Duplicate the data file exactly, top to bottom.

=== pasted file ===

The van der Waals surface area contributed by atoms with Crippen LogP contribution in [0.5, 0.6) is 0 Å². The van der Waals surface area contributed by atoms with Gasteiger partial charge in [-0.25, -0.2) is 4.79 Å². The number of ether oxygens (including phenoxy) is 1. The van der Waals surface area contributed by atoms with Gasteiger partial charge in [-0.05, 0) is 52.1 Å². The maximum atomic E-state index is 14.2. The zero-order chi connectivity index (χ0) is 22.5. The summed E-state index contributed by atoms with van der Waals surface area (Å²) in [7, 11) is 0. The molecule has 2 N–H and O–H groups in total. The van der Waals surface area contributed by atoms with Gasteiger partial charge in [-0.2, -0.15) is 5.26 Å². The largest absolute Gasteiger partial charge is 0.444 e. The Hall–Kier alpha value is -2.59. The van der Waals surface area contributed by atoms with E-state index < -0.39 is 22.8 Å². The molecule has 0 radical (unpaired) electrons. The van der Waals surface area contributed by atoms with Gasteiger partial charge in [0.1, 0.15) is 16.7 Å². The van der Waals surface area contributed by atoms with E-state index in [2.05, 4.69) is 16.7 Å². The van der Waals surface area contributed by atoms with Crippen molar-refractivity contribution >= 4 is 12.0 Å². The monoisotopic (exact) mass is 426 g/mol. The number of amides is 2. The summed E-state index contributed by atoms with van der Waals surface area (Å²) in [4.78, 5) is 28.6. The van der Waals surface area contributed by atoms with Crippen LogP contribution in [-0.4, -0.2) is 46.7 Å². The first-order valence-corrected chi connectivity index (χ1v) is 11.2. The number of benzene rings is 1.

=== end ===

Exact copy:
The van der Waals surface area contributed by atoms with Crippen LogP contribution in [0.5, 0.6) is 0 Å². The van der Waals surface area contributed by atoms with Gasteiger partial charge in [-0.25, -0.2) is 4.79 Å². The number of ether oxygens (including phenoxy) is 1. The van der Waals surface area contributed by atoms with Gasteiger partial charge in [-0.05, 0) is 52.1 Å². The maximum atomic E-state index is 14.2. The zero-order chi connectivity index (χ0) is 22.5. The summed E-state index contributed by atoms with van der Waals surface area (Å²) in [7, 11) is 0. The molecule has 2 N–H and O–H groups in total. The van der Waals surface area contributed by atoms with Gasteiger partial charge in [-0.2, -0.15) is 5.26 Å². The largest absolute Gasteiger partial charge is 0.444 e. The Hall–Kier alpha value is -2.59. The van der Waals surface area contributed by atoms with E-state index < -0.39 is 22.8 Å². The molecule has 0 radical (unpaired) electrons. The van der Waals surface area contributed by atoms with Gasteiger partial charge in [0.1, 0.15) is 16.7 Å². The van der Waals surface area contributed by atoms with E-state index in [2.05, 4.69) is 16.7 Å². The van der Waals surface area contributed by atoms with Crippen molar-refractivity contribution >= 4 is 12.0 Å². The monoisotopic (exact) mass is 426 g/mol. The number of amides is 2. The summed E-state index contributed by atoms with van der Waals surface area (Å²) in [4.78, 5) is 28.6. The van der Waals surface area contributed by atoms with Crippen LogP contribution in [-0.4, -0.2) is 46.7 Å². The first-order valence-corrected chi connectivity index (χ1v) is 11.2. The number of benzene rings is 1.